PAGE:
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Dutch GPs are being urged to exercise restraint in the face of increasing demand to vaccinate young girls against human papillomavirus—seen as the main cause of cervical cancer.
The Dutch Health Council, which advises the Dutch government on public health issues, is due to report by the end of the year on whether to include the vaccine in the national vaccination programme.
But Sanofi Pasteur MSD, which manufactures the new vaccine Gardasil, has launched an information campaign highlighting the dangers of human papillomavirus. This includes radio spots featuring a media personality and websites, including www.beschermjedochter.nl (“Protect your daughter”). Complaints have been made that this contravenes the ban on public advertising of prescription only drugs, but the company argues that it is only offering information on a medical condition.
Meanwhile individual gynaecologists have also taken initiatives to offer the vaccine. The Spaarne Hospital near Amsterdam has invited parents and children to information evenings. Haye Knipscheer, a gynaecologist, said, “We are proud to be the first in the Netherlands to offer this [vaccination] on a large scale.”
The Dutch College of General Practitioners, responsible for practice guidelines, has now, in response to requests from its members, issued provisional guidance. This guidance calls for a “restrained approach” in advance of the council's report.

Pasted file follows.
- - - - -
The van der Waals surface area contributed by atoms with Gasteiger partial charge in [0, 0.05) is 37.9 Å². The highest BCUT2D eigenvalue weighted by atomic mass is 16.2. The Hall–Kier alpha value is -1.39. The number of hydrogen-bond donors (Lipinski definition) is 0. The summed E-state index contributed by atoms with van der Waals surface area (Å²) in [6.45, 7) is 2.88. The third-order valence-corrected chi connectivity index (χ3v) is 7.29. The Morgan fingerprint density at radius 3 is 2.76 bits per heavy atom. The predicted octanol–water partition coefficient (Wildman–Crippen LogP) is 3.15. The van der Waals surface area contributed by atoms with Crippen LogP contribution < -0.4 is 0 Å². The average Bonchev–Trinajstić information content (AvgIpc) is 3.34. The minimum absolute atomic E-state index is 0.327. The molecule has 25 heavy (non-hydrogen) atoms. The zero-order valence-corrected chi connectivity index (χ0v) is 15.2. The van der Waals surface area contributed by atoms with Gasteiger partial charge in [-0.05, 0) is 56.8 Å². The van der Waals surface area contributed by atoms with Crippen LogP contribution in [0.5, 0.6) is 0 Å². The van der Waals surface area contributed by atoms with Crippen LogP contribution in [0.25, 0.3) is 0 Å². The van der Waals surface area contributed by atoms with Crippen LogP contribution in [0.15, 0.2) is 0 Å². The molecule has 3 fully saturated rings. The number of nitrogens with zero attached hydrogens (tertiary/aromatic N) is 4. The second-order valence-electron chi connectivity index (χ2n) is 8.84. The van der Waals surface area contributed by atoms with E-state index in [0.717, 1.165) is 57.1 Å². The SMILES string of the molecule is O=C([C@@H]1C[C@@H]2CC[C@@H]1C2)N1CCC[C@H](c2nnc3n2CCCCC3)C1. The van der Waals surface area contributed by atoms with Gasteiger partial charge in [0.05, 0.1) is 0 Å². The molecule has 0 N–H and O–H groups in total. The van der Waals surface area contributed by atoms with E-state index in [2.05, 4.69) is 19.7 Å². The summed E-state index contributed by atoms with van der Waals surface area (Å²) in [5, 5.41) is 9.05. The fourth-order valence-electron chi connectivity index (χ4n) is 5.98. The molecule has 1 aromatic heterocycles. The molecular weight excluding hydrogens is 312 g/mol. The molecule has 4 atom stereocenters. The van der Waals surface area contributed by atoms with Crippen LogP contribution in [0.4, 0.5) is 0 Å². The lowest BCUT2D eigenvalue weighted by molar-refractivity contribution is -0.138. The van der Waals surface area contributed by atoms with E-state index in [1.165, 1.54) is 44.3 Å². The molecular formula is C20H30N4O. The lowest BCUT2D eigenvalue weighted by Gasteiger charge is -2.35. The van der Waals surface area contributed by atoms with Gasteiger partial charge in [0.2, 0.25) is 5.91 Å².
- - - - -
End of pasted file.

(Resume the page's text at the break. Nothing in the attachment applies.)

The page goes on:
Its guidance says that an “intensive marketing campaign,” aimed in part at the consumer, is “advising girls and boys to be vaccinated before they become sexually active.” This has resulted in many GPs, gynaecologists, paediatricians, and community care doctors regularly receiving requests for vaccination from patients.
The college acknowledges that Gardasil can prevent infection with human papillomavirus types 16 and 18, responsible for approximately two thirds of the 600 cases in the Netherlands each year of cervical cancer. About 235 women die from the disease each year.
But it argues that most girls do not run an “acute large risk” of infection with the virus. For those who are not sexually active the risk is virtually nil. Therefore delaying vaccination until the council makes its recommendation is, in most cases, unproblematic. This policy also avoids inequality, as the €400 (£270; $540) vaccine is not currently covered by health insurance.
The college's senior scientific assistant, Tjerk Wiersma, said: “There is a division of responsibilities in Holland. What should be included in the vaccination programme is a decision for the Health Council. We do not wish to anticipate their decision.”
The college is not against the vaccine but believes that questions about its long term effectiveness and cost remain for the council to answer.
A spokesman for Sanofi Pasteur MSD, Willem van den Oetelaar, said the college's advice differed from the position of the Association for Obstetrics and Gynaecology, which had recommended that vaccination against human papillomavirus should be included in the national programme.
Authorities in France and Germany have recently joined Italy and Austria in backing the vaccination, while in the United Kingdom the Department of Health is seeking advice from the Joint Committee on Vaccination and Immunisation.